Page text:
The work of Max Coppeta explores relationships between space, light and movement, but also aspects of illusion and deception which are juxtaposed with real elements, in order to cast doubt upon the very way we perceive reality through our senses.
While there is, on the one side, a Coppeta who is deeply influenced by the Platonic concept of art, not as a representation of momentary passions but rather as an aesthetic illustration of logos, a form that is perfectly commensurate in its parts, as the product of the numbers which have given rise to its form, there is on the other a Coppeta who bears witness to a Hegelian need for art, as a means of expressing something that could not be expressed without it.
Coppeta’s art belongs to an experimental avant-garde in the sense of a research aimed at a conceptual result, as an acquisition of something unfamiliar, something unknown. In other words: an art that is deeply abstract and intellectual, in the sense of being a child of the intellect.
His research centres on two aspects: bodies that float in space and therefore relate to space, and the relationship with light.
Within the context of the former we find the concepts of suspension and movement, where movement can be limited to the relationship between an object and space (as in the work titled Flow) or the movement of the observer in front of the work, which makes it possible to perceive it in all its complexity. To perceive the work fully and in every aspect means to experience or enter into a physical relationship with it, a relationship that takes place objectively, in a definite space between work and spectator. This element of Coppeta’s art is linked to the international movement of kinetic art. It is a matter of a “variable perception” or a perception that is dilated through the effects of many different external factors, which come to play in the relationship between work of art and spectator. Among them that of light, either natural or artificial, appears to be a determinant factor in conveying the perception of the work as a whole.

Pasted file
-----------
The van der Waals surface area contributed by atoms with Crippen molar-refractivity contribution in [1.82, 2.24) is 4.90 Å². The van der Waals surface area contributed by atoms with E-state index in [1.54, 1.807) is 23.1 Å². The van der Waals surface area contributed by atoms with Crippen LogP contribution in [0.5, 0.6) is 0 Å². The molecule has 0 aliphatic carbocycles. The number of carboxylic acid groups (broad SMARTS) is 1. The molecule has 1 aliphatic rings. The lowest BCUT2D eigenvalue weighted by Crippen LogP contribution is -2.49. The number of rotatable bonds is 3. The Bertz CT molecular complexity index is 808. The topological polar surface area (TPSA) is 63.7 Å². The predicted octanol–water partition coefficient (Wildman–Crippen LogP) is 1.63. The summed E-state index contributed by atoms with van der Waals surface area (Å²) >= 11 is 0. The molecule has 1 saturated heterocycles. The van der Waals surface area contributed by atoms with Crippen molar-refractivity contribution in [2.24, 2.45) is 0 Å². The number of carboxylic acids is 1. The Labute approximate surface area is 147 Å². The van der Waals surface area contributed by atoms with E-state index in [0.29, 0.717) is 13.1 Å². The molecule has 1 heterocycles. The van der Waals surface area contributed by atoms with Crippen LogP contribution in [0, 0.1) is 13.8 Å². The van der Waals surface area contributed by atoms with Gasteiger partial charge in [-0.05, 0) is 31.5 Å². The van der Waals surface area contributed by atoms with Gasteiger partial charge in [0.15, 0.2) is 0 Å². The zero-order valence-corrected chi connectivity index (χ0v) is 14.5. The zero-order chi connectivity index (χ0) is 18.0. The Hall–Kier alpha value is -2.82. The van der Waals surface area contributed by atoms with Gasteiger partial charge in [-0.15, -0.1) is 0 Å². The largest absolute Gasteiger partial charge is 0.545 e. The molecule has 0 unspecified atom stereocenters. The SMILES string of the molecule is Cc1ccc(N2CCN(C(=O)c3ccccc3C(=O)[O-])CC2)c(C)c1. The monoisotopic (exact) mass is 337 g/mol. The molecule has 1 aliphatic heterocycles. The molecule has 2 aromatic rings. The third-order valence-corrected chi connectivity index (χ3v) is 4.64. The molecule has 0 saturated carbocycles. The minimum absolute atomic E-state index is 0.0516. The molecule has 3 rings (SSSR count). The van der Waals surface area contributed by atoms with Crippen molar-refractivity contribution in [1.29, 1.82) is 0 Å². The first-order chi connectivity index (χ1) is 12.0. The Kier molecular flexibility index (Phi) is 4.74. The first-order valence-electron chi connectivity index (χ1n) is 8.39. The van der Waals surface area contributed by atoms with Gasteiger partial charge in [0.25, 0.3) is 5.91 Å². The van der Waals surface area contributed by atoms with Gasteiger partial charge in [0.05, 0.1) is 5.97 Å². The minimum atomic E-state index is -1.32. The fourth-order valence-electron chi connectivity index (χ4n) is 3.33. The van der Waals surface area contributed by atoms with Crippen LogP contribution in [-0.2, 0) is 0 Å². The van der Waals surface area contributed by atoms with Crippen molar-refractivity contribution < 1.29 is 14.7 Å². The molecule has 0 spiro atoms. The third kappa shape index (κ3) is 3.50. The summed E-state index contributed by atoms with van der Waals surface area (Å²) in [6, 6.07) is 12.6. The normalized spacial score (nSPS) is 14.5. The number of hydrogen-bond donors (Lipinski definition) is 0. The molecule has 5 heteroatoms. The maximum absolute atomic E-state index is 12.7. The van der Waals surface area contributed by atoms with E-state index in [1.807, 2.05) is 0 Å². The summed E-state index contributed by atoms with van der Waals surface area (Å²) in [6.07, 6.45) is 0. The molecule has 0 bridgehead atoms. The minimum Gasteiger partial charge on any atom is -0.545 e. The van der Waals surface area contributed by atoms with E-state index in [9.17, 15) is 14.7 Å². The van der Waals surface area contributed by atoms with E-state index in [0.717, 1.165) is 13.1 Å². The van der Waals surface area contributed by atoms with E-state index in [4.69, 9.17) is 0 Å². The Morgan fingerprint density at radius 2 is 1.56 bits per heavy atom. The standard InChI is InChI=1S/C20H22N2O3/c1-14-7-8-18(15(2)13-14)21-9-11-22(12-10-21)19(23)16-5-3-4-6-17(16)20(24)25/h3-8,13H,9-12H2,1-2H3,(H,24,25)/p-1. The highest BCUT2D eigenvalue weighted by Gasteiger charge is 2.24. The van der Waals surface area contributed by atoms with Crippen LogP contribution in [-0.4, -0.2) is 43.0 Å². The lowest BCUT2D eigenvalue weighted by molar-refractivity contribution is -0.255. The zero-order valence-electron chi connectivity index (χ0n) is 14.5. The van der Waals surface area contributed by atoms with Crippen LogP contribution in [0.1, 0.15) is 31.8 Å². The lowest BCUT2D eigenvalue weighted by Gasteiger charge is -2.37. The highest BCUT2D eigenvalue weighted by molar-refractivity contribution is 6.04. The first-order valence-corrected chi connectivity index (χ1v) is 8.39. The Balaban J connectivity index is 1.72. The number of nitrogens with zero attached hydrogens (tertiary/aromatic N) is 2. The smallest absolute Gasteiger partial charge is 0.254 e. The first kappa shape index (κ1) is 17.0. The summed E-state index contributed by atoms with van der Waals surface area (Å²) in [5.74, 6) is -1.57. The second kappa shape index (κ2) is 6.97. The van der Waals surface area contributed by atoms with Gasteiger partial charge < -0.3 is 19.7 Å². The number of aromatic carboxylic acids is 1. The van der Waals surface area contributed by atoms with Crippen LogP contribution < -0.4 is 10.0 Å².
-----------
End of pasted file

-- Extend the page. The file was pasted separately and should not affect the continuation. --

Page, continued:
Light is an essential factor in the creative process of Coppeta. And in this context that the artist’s research is closely related to that of the Californian artists of the so-called Light and Space movement.
The work is transformed by the light that penetrates it, reverberates in it or is irradiated from it. Light can create, as the case may be and depending on the situations, illusion, reality, deception and artifice, or play the role of signifier for the object as such: giving the object a precise meaning which may be real or symbolic.
Among the objectual signifiers of Coppeta’s work we find the “shadow” that becomes a work in its own right when it is created by the light in a space or on a surface. The shadow is not only, or is no longer, an essential part of the work but becomes a work of art in its own right.
The shadow is not an illusion but reality in every sense of the term and the concept; a reality that changes, becoming objectual, acquiring a physical substance represented by the surface on which it is projected, becoming one with it and with the object which has cast the shadow. An element suspended from a nylon thread like the artificial drops in the work titled Curves of Tension, projecting a shadow on the wall, acquires further objectuality by merging with its own shadow and acquiring a more complex dimension than the original one, i.e. a drop hung from a nylon thread. The light interferes with the work, giving something that does not exist a substance and presence. It is the light that creates the object, just as the illusion of the projected scene itself becomes an object, that is to say a film, in the movies.